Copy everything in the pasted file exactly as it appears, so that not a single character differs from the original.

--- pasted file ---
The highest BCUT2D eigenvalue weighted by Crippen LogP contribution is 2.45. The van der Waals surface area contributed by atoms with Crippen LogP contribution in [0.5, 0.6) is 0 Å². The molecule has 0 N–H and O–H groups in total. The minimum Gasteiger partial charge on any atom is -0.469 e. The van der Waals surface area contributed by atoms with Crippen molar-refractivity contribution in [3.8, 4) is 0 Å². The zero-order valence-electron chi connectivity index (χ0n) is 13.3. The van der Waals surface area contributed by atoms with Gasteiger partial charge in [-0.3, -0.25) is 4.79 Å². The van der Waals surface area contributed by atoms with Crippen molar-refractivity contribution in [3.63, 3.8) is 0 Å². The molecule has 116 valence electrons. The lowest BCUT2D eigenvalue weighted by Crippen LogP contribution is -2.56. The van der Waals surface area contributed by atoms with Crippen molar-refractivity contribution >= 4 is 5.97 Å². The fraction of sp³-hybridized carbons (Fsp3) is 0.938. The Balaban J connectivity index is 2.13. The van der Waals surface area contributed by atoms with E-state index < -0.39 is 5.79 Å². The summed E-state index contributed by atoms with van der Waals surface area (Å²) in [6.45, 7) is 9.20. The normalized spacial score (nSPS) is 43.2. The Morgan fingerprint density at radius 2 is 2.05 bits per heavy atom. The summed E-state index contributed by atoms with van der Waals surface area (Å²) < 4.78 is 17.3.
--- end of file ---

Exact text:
The highest BCUT2D eigenvalue weighted by Crippen LogP contribution is 2.45. The van der Waals surface area contributed by atoms with Crippen LogP contribution in [0.5, 0.6) is 0 Å². The molecule has 0 N–H and O–H groups in total. The minimum Gasteiger partial charge on any atom is -0.469 e. The van der Waals surface area contributed by atoms with Crippen molar-refractivity contribution in [3.8, 4) is 0 Å². The zero-order valence-electron chi connectivity index (χ0n) is 13.3. The van der Waals surface area contributed by atoms with Gasteiger partial charge in [-0.3, -0.25) is 4.79 Å². The van der Waals surface area contributed by atoms with Crippen molar-refractivity contribution in [3.63, 3.8) is 0 Å². The molecule has 116 valence electrons. The lowest BCUT2D eigenvalue weighted by Crippen LogP contribution is -2.56. The van der Waals surface area contributed by atoms with Crippen molar-refractivity contribution >= 4 is 5.97 Å². The fraction of sp³-hybridized carbons (Fsp3) is 0.938. The Balaban J connectivity index is 2.13. The van der Waals surface area contributed by atoms with E-state index < -0.39 is 5.79 Å². The summed E-state index contributed by atoms with van der Waals surface area (Å²) in [6.45, 7) is 9.20. The normalized spacial score (nSPS) is 43.2. The Morgan fingerprint density at radius 2 is 2.05 bits per heavy atom. The summed E-state index contributed by atoms with van der Waals surface area (Å²) < 4.78 is 17.3.